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I think you're on the right track, Drew. I find a good way to learn is go visit a carver in person. See first hand what they are doing. But the best way to learn is with every new carving you do. Get in and give it a go. Start with the basic tools and figure it out as you go along.

 

Good luck and stay in touch. I'll keep you up to date with how I'm getting on.

 

Cheers, Billy

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  • 2 weeks later...

Hi guys, thanks for all the tips and suggestions. I went on to Donn Salt's website and saw the step by step of the Jade Dragon he did. Unbelievably sick! I see that a lot of the work was done on the wheel for the basic shape and sanding the larger areas. Core drills for the inside. Once the basic shape has been ground, the carving starts with the hand power tool and the details start to show, this is where I get lost. The presentation mentioned a type of "stick" that he used to fine sand and polish all those tight little nooks and crannys "by hand". Does anyone know if these sticks are fitted to the hand held power tool or is it more of a "filing" process?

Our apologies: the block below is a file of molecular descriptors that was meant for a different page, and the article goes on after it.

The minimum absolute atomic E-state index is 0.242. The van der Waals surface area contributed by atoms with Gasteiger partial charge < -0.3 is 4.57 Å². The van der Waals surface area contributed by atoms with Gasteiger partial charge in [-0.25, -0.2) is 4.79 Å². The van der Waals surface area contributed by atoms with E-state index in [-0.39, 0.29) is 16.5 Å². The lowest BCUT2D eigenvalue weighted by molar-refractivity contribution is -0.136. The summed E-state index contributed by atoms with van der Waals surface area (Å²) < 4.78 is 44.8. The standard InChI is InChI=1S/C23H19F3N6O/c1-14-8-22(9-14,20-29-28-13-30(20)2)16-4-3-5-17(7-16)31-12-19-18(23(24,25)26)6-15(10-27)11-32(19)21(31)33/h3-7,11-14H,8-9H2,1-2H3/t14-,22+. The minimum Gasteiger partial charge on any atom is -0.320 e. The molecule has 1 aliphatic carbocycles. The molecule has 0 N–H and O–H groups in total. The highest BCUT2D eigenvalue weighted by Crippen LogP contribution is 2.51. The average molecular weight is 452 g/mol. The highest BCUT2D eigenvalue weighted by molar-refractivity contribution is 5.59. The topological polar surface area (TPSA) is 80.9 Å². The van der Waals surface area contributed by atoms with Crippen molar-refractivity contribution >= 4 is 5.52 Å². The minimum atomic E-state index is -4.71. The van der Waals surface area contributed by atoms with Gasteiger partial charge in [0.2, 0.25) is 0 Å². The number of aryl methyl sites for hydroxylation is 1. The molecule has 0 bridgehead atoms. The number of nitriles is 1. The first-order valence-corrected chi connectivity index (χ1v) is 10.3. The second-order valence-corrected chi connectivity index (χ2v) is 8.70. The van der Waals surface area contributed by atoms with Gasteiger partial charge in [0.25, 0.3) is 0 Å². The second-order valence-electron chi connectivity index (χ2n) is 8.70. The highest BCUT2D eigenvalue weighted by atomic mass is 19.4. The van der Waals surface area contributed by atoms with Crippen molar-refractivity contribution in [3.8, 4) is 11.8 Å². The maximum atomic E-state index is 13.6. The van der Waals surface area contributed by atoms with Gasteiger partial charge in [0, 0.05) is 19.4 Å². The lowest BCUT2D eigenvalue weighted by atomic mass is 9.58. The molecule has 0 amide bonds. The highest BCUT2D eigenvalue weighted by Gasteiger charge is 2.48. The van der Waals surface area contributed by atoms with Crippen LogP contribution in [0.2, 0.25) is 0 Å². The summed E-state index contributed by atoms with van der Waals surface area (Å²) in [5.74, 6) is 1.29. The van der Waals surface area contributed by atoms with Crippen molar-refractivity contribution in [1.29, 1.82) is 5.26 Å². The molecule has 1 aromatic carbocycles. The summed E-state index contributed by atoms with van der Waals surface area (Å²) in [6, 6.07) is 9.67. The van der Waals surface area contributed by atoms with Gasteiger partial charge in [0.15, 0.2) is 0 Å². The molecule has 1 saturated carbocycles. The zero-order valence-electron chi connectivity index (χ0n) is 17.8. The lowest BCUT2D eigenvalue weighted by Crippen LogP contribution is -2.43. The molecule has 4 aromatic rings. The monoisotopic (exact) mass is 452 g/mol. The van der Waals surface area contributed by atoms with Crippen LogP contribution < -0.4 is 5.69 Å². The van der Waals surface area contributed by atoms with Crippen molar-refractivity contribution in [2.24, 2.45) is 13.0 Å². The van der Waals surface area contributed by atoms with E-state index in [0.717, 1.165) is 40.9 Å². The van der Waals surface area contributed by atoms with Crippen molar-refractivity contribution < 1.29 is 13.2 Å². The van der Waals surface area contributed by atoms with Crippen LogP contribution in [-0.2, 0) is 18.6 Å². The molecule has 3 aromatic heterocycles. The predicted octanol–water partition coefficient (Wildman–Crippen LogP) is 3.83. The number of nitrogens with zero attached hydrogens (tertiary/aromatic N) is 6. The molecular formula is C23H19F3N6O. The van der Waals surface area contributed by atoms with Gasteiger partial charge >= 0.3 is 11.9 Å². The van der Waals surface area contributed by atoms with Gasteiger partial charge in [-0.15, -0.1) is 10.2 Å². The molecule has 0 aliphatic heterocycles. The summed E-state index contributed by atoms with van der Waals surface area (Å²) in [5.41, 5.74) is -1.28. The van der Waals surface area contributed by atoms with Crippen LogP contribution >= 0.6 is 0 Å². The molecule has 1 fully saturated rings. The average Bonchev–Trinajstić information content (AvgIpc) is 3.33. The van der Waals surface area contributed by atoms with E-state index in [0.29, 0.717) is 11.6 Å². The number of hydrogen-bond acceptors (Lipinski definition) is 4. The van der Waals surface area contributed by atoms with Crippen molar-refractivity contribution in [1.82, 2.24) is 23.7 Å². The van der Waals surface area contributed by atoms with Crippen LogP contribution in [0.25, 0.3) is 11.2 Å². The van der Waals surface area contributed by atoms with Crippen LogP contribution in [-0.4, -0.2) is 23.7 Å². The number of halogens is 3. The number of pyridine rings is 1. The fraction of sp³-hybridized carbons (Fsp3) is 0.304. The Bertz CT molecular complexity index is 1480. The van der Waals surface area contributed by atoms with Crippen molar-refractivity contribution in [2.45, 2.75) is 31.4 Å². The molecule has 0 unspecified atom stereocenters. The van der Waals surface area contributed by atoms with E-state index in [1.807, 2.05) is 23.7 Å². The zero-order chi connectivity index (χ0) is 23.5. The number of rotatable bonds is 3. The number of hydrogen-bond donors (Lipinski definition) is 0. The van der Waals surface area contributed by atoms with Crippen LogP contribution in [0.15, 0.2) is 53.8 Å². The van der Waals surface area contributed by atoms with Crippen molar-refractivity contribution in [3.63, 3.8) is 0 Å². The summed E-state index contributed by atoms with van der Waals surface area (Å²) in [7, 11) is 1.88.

Billy, did you get to sit with the Jade carver and observe? That is an awesome idea and I would jump at that opportunity should it be presented to me as well.

 

I still haven't taken the plunge yet for my first carving as I'm one of those guys that needs to have all my questions answered before I start. Plus I don't have a design or destination for the piece that would motivate me thereby over riding my "information gathering" process. However, once started, I will be carving into the wee hours of the morning further driving my wife to drink.

 

Thanks guys for all your input, suggestions and I hope all your carvings are masterpieces.

 

Drew

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Hey Drew,